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1209717_19610439The focus of this web site is medicine. In this blog, you’ll read about patient stories. The situations have been changed to be HIPAA compliant. Factual statements may or may not be true. I may change ages, gender or presenting complaints about patients. I may even entirely make up complete patient encounters from my fertile imagination. Trust me, if you think I’m writing about you, I’m not. There are billions of people in this world and readers send me stories about patients all the time. It isn’t you.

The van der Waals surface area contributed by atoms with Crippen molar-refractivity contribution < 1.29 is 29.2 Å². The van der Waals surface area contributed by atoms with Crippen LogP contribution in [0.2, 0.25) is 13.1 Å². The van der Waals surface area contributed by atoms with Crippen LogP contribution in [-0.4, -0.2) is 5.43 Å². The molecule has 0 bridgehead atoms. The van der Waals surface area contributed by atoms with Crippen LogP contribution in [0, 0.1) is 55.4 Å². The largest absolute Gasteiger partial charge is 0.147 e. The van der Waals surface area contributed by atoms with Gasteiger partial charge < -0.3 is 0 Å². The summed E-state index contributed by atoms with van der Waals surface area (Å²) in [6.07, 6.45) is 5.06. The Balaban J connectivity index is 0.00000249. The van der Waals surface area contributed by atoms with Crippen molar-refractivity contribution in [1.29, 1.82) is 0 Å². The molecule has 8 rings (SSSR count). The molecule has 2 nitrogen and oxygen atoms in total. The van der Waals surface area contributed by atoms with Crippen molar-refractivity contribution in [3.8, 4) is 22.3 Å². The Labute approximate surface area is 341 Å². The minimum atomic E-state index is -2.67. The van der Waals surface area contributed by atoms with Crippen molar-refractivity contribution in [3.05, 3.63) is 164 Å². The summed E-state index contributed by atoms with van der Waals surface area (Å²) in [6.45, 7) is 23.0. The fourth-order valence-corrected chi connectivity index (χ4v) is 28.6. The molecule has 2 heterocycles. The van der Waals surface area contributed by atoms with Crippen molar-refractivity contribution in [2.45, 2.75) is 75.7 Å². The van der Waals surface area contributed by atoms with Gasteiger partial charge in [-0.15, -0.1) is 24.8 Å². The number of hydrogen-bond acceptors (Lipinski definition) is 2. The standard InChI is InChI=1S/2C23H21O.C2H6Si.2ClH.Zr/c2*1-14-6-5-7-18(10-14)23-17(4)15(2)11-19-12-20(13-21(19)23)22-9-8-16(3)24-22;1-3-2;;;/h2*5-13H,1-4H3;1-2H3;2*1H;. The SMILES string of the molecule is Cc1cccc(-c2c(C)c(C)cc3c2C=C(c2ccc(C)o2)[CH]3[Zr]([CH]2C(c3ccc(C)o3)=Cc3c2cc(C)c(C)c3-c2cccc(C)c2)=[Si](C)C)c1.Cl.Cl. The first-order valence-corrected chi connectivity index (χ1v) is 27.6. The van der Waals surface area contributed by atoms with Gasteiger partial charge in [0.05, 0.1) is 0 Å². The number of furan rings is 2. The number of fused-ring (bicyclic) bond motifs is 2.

You’ll also read a lot about health care policy. I may throw in posts about life lessons, computers, and will even throw in family stories once in a while. If you’re looking for articles about politics, sports, or celebrities, you’re in the wrong place – unless the topics have some relationship to medicine.
If you want to add a guest post or to cross-post something from your blog, or if you have a patient story you want me to write about, e-mail me. See more information in the “About Me” page.

Healthcare Update — 04-04-2011